Gunter Kießling: General whose dismissal following a sex scandal caused a political storm in West Germany

The dismissal of General Günter Kießling at the end of 1983 sent shock waves through Nato and the German military and political establishments. The German officer was accused, in secret, of homosexuality, which in his position was regarded as a security risk. Despite his denials, he was dismissed.

The Militärischer Abschirmdienst (MAD, the military counterespionage service) had compiled the report on him, claiming that he had been identified as a frequent customer in two gay bars in Cologne. The fact that he was unmarried also added fuel to the suspicions. Kießling strenuously denied homosexuality or that he had visited gay bars. Once the press got hold of the story the sacking caused widespread controversy. The 58-year-old had been one of two deputies to the US general Bernard W Rogers, Nato's Supreme Allied Commander Europe, 1979-1987.

The "Kießling affair" was one of a number of scandals which had blighted the Bundeswehr, the German armed forces, since their establishment in 1955. Chancellor Helmut Kohl had been in office for less than a year and the case threatened his government and, in particular, the defence minister Manfred Wörner. Kohl defended Wörner, but also saw to it that the general was reinstated four weeks after being dismissed. Kießling left the armed forces a little later with full military honours. The commander of MAD was replaced and later reforms were introduced.

Kießling was born the son of a First World War soldier who became a factory foreman. He grew up in Berlin where he attended an elementary school (Volksschule). On leaving, he was successful in his application to join a military NCO's school in Dresden. He was 14, and the war was about to start. During the Second World War Kießling advanced to infantry lieutenant and was awarded the Iron Cross First Class for bravery "in the face of the enemy". When peace came in 1945 he worked on building sites during the day and studied in the evenings to gain his university entrance certificate (Abitur), succeeding in 1947. He joined the newly formed Bundesgrenzschutz (Federal Frontier Force) in 1951. During his free time he studied economics at Hamburg University, gaining a doctorate in economics from Bonn University.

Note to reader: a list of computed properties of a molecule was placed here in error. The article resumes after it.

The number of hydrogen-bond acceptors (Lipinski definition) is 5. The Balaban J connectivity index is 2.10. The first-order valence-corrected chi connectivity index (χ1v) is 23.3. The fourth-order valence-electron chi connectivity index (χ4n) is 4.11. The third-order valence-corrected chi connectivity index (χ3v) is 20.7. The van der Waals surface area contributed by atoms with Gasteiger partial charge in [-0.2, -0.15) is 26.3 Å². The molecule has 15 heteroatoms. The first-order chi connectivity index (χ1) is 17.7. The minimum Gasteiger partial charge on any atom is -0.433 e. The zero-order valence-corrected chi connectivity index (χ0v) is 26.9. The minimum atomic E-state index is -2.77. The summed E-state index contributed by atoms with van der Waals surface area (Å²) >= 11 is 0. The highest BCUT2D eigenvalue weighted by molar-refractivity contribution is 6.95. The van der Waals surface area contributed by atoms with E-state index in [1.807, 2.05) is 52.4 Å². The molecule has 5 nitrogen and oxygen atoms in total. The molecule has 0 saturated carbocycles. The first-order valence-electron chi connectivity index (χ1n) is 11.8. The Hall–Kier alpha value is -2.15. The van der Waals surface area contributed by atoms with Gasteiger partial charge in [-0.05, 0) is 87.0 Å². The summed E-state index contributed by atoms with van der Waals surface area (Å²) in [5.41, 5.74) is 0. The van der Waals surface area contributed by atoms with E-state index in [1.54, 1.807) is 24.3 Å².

Like many of his colleagues in the Frontier Force, he took the opportunity to transfer to the Bundeswehr when the armed forces were established in 1955-56. Serving as an Oberleutnant [first lieutenant], he advanced to general in 1971, becoming, aged 46, the youngest general in the armed forces, responsible for army education and training. He was then sent to the Royal College of Defence Studies in London, and from there put in charge of the 10th armoured division at Sigmaringen. His next appointment was as deputy head of the personnel department of the MoD. Two years later he moved to take over as commander of allied land forces, Schleswig-Holstein and Jutland. Finally, on 1 April 1982, he moved to Nato-HQ (SHAPE), at Casteau in Belgium. At the same time he was promoted to a four-star general. However, he did not get on with his new boss, General Rodgers, and did not fit into Nato social life. Rodgers was soon signalling Bonn to look for a replacement.

Inevitably, Kießling made enemies on the way up. Perhaps one of them was Colonel Joachim Krase, who had made a similar journey serving as a wartime lieutenant and joining the Bundeswehr in 1956. He rose to become a colonel and deputy head of the MAD. Retiring in 1985, Krase was exposed as an East German spy after his death in 1988. Even if Krase was not to blame in this case, many believe that the East German intelligence service had a hand in the affair. Kießling himself believed that the East Germans got in on the act once the accusations against him had been made.

Kießling again achieved public prominence in 1997 when he spoke at the funeral of Joseph W. Rettemeier, a highly decorated Second World War officer and one of the few soldiers to be awarded the Knight's Cross with Oak Leaves.

In commenting on Kießling's death, the defence minister Franz Josef Jung hailed him as one of the leading officers of the Bundeswehr, in retirement a valued adviser, and an outstanding soldier who made a lasting contribution to Germany.

David Childs



Günter Kießling, German general: born Frankfurt (Oder) 25 October 1925; died Rendsburg, Schleswig-Holstein 28 August 2009

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